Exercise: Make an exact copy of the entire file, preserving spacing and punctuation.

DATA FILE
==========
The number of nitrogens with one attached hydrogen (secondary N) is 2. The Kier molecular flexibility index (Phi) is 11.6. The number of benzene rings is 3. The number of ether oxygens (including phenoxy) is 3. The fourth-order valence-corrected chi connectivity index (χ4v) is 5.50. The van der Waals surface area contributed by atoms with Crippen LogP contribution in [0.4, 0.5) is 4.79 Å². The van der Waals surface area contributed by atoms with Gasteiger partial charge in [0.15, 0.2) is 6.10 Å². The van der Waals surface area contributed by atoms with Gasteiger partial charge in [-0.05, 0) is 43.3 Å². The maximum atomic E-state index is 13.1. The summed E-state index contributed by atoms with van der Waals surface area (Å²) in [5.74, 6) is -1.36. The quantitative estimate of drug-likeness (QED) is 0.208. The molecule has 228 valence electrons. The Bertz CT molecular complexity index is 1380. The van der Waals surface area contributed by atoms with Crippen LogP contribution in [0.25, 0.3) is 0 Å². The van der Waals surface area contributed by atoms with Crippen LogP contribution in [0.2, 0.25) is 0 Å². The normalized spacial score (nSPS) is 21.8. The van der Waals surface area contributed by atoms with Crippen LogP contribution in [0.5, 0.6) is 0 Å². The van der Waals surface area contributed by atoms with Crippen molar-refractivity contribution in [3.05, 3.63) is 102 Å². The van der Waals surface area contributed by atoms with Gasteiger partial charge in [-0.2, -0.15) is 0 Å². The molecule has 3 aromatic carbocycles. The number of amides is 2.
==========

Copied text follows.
The number of nitrogens with one attached hydrogen (secondary N) is 2. The Kier molecular flexibility index (Phi) is 11.6. The number of benzene rings is 3. The number of ether oxygens (including phenoxy) is 3. The fourth-order valence-corrected chi connectivity index (χ4v) is 5.50. The van der Waals surface area contributed by atoms with Crippen LogP contribution in [0.4, 0.5) is 4.79 Å². The van der Waals surface area contributed by atoms with Gasteiger partial charge in [0.15, 0.2) is 6.10 Å². The van der Waals surface area contributed by atoms with Gasteiger partial charge in [-0.05, 0) is 43.3 Å². The maximum atomic E-state index is 13.1. The summed E-state index contributed by atoms with van der Waals surface area (Å²) in [5.74, 6) is -1.36. The quantitative estimate of drug-likeness (QED) is 0.208. The molecule has 228 valence electrons. The Bertz CT molecular complexity index is 1380. The van der Waals surface area contributed by atoms with Crippen LogP contribution in [0.25, 0.3) is 0 Å². The van der Waals surface area contributed by atoms with Crippen LogP contribution in [0.2, 0.25) is 0 Å². The normalized spacial score (nSPS) is 21.8. The van der Waals surface area contributed by atoms with Crippen LogP contribution in [0.5, 0.6) is 0 Å². The van der Waals surface area contributed by atoms with Crippen molar-refractivity contribution in [3.05, 3.63) is 102 Å². The van der Waals surface area contributed by atoms with Gasteiger partial charge in [-0.2, -0.15) is 0 Å². The molecule has 3 aromatic carbocycles. The number of amides is 2.